Tuesday, September 15, 2009

The Return of Hubble

Butterfly NebulaWith only a few days' light lag, Rocketpunk Manifesto salutes the return of the Hubble Space Telescope, back in operation after recalibration of instruments following its May maintenance and upgrading service call from the Shuttle Atlantis.

See the link's comments thread, in which a member of the Hubble science team promised a spectacular September reprise debut. The promise has been duly kept, this showpiece image (via Sky & Telescope) being the Butterfly Nebula, the swan song of a dying red giant star some 3800 light years away in Cygnus. In spite of appearance the event was not an explosion; the nebula was formed by an eruption that lasted some 2200 years.

Astronomers have an advantage over most scientists, because their work produces such spectacular eye candy, and they certainly make the most of it.


Anonymous said...

Hubble IS the most spectacular observitory we have...I hope that its kept working for years to come!


Jean-Remy said...

Those are spectacular images!

Also, to be fair, astronomy is one of the most readily accessible sciences to begin with. One only needs to look up at night, and for most of human history that was exactly what we did, and we got spectacular results from it: Maccu Piccu, with its observatory perfectly aligned to the solstice, the Egyptian pyramids, aligned to mirror constellations, and even Stonehenge, proving that the draw of the night side was enough to draw early man into feats of engineering that still leave us to wonder.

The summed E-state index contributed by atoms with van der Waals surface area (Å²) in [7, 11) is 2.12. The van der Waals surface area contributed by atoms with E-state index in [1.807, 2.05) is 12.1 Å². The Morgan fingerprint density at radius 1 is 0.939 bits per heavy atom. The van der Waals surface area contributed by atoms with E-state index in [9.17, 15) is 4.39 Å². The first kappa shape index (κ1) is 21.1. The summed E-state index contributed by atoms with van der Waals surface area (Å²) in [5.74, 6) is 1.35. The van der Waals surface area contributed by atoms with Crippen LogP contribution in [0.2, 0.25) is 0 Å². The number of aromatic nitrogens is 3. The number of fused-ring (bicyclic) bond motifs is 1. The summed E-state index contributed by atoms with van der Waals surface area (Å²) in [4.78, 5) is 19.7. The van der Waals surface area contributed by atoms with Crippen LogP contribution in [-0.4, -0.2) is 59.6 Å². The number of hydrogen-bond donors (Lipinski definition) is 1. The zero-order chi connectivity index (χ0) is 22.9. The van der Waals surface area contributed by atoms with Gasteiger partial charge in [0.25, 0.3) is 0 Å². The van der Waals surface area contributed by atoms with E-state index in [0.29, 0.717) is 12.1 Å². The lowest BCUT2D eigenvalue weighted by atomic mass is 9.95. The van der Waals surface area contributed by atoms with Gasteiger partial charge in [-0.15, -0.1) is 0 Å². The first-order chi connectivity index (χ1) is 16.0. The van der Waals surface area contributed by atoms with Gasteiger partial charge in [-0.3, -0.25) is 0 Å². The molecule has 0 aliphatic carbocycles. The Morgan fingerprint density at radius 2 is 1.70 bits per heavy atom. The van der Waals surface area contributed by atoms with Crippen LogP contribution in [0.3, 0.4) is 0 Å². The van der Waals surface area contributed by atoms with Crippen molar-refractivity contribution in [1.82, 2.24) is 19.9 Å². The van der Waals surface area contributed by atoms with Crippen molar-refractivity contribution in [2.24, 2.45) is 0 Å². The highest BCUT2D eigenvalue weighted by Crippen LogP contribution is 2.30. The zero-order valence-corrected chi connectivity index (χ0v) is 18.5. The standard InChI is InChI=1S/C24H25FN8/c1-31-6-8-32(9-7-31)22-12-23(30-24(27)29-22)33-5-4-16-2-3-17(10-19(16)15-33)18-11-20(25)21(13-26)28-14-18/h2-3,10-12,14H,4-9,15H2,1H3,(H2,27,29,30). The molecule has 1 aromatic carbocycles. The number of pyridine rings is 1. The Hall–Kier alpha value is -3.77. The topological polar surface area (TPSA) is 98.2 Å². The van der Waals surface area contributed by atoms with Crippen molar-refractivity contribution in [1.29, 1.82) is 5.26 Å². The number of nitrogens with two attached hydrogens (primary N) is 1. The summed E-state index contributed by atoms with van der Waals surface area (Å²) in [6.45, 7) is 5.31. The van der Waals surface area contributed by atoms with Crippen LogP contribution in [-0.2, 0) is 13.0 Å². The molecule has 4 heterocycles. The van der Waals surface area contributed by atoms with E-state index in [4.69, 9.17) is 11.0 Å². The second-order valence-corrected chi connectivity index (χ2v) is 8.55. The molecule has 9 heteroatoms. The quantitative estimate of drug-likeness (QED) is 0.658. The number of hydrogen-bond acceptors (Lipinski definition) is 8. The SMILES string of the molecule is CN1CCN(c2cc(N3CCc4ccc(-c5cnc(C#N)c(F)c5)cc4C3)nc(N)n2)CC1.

Even today amateur astronomy is an easier field to start in that, say, high energy particle physics. It's easier to buy or even build your own telescope than, say, build a supercollider in your backyard, after all.

The real wonder of it is that looking through a small telescope that's a direct descendant of Galileo's own, is just as exciting as looking at those pictures. Certainly the dim, blurry dots, barely magnified in the lens are nowhere near as spectacular, but there is a far greater emotional impact to look through that lens and see the sky as it is now, with no tricks, no CGI, no Photoshop.

Yes, astronomers are lucky, but not just because they make pretty pictures.

Anonymous said...

Amateur astronomers have contributed a lot to the field, and still do even in the face of competition from multi-million dollar space telescopes. It's the kind of field that rewards a lot of different people looking at the same place night after night after night...

I couldn't do that work. I'm a city boy. The only time I see the stars is when photos like this show up in the news.


Rick said...

Under dark skies, a remarkable amount of astronomy can be done with the naked eye. In fact the naked eye on a dark night is the best 'instrument' for observing the large scale structure of the Milky Way.

And through the telescope the eye sees subtle things that don't really register in images, however gorgeous. I never realized that the Andromeda galaxy has such a bright small nucleus till I saw it through the eyepiece. In images the whole central region usually gets overexposed and burned out.

Astronomy is also an emotionally evocative science. I've seen a few romantic comedies in which the male lead was an amateur astronomer - no other science works so well that way: the night sky as a symbolic gift of jewelry. ;-)